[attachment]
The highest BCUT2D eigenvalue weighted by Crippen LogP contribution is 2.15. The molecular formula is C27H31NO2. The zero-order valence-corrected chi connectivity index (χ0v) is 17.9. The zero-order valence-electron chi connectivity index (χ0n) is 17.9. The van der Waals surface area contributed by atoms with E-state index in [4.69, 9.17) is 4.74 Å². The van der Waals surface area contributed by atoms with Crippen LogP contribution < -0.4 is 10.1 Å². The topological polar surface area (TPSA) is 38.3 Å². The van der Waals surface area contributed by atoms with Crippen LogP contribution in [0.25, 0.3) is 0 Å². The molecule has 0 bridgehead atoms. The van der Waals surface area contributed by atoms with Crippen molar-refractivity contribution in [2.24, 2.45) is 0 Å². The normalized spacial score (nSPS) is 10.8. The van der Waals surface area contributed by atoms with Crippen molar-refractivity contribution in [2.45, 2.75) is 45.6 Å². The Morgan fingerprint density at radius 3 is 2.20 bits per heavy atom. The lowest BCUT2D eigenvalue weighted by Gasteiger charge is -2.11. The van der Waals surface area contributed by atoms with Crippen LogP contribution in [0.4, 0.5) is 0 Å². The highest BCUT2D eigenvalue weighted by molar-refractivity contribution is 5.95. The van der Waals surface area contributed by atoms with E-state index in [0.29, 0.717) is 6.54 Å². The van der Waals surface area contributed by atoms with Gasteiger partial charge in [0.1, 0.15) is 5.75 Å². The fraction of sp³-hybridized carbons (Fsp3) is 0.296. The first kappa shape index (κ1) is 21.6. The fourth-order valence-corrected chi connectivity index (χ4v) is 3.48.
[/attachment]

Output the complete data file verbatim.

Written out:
The highest BCUT2D eigenvalue weighted by Crippen LogP contribution is 2.15. The molecular formula is C27H31NO2. The zero-order valence-corrected chi connectivity index (χ0v) is 17.9. The zero-order valence-electron chi connectivity index (χ0n) is 17.9. The van der Waals surface area contributed by atoms with E-state index in [4.69, 9.17) is 4.74 Å². The van der Waals surface area contributed by atoms with Crippen LogP contribution < -0.4 is 10.1 Å². The topological polar surface area (TPSA) is 38.3 Å². The van der Waals surface area contributed by atoms with Crippen LogP contribution in [0.25, 0.3) is 0 Å². The molecule has 0 bridgehead atoms. The van der Waals surface area contributed by atoms with Crippen molar-refractivity contribution in [2.24, 2.45) is 0 Å². The normalized spacial score (nSPS) is 10.8. The van der Waals surface area contributed by atoms with Crippen molar-refractivity contribution in [2.45, 2.75) is 45.6 Å². The Morgan fingerprint density at radius 3 is 2.20 bits per heavy atom. The lowest BCUT2D eigenvalue weighted by Gasteiger charge is -2.11. The van der Waals surface area contributed by atoms with Crippen LogP contribution in [0.4, 0.5) is 0 Å². The highest BCUT2D eigenvalue weighted by molar-refractivity contribution is 5.95. The van der Waals surface area contributed by atoms with E-state index in [0.29, 0.717) is 6.54 Å². The van der Waals surface area contributed by atoms with Gasteiger partial charge in [0.1, 0.15) is 5.75 Å². The fraction of sp³-hybridized carbons (Fsp3) is 0.296. The first kappa shape index (κ1) is 21.6. The fourth-order valence-corrected chi connectivity index (χ4v) is 3.48.